Inside TikTok’s pitch to get marketers selling on Shops, and why the biggest brands are wary of investing

  • US brands are testing TikTok’s shopping feature that competes with Amazon.
  • TikTok Shops charges lower fees than Amazon, but it requires too many resources from brands.
  • Small businesses are more willing to sell on TikTok.

According to multiple ad industry sources, TikTok has been trying to convince advertisers to use its Shop feature in the US by making big claims that it will drive sales and by offering lower fees than Amazon.

TikTok, like Amazon, is pitching its ability to own all aspects of the e-commerce sale, according to marketers.

“TikTok is attempting to establish a direct-to-consumer channel, which places them in competition with all other retailers,” says Rachel Tipograph, founder and CEO of e-commerce analytics firm MikMak.

TikTok is attempting to entice merchants by offering low fees for TikTok sales. Many retail platforms charge a percentage of sales as seller fees. According to one technology executive, TikTok charges sellers 2% instead of Amazon’s 15%.

A TikTok spokesperson declined to comment on the Shop program’s specifics, but cited Benefit Cosmetics and the smaller company Lion Latch as examples of companies that use Shop.

Despite TikTok’s positioning as an Amazon competitor, some e-commerce advertisers are hesitant to join the program due to negative experiences with commerce offerings on other social media platforms.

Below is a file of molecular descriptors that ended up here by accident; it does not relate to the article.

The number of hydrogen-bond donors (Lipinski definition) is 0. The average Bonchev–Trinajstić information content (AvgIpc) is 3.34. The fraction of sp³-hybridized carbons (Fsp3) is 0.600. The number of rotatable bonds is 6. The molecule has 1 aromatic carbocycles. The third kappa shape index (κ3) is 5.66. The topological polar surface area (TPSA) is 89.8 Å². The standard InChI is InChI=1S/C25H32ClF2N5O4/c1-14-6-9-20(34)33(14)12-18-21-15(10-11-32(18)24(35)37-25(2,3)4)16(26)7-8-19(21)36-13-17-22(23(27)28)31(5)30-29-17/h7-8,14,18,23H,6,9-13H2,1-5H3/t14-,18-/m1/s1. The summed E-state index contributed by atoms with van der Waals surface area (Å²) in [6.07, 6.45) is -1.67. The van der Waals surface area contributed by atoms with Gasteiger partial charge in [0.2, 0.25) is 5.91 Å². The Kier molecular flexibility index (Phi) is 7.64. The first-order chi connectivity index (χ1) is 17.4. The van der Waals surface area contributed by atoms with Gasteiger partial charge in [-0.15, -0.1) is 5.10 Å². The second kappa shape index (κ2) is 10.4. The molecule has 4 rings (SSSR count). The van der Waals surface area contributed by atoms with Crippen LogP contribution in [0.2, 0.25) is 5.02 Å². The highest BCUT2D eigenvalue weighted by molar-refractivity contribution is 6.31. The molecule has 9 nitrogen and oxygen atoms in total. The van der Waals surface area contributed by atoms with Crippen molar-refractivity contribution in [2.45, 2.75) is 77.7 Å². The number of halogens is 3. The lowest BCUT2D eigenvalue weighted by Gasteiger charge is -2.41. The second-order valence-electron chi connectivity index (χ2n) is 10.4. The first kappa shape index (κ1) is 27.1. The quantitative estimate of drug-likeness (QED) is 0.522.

According to Vic Drabicky, founder and CEO of agency January Digital, brands were burned after Instagram launched Shops in 2020, which allows users to discover and buy products directly from the app but did not generate significant sales for brands. That bad experience, according to Drabicky, could make TikTok’s pitch difficult.

Advertisers are also hesitant to invest resources in something that has yet to be proven.

“This is another thing to keep track of.”A 5% or 1% revenue increase is a big ask for brands,” he says. “This year, resources are scarce.”

According to Tipograph, big brands prefer to invest money and resources in areas that have proven to drive sales, such as partnerships with large retailers or their own e-commerce site.

According to Carly Carlson, head of integrated media at ad agency PMG, TikTok Shop necessitates extensive engineering and integrations with major e-commerce platforms such as Shopify and Salesforce.

According to her, many large brands are also investing in loyalty programs that do not integrate well with social commerce features.

“We’re finding that some of the end-to-end social commerce solutions don’t integrate very well with those,” she explained. “I think it’ll be important for platforms to find ways to ensure that shopping provides all of the same benefits that someone would get if they were shopping directly with the merchant on their site.”

While big brands aren’t ready to invest, Drabicky of January Digital believes TikTok Shop will appeal to small businesses and entrepreneurs because they handle their own e-commerce fulfillment and shipping strategies.

David Dweck, SVP of paid media at performance ad agency WPromote, works with small and medium-sized businesses. He stated that his agency has 25 clients who intend to use TikTok Shop, with half of those brands already operational. He also stated that TikTok has brought new clients to WPromote to assist with the creation of the creative that appears in Shop videos.

Early results from WPromote show that running TikTok Shop ads drives sales, according to Dweck, though he did not provide specifics.

He claims that TikTok’s Shop rollout has been faster and includes more adtech integrations than shopping features on platforms such as Instagram or Pinterest.

“Our teams have been much more reliant on TikTok’s solution over the last 9 months,” he explained. “They’ve done a good job of closing adtech gaps.”

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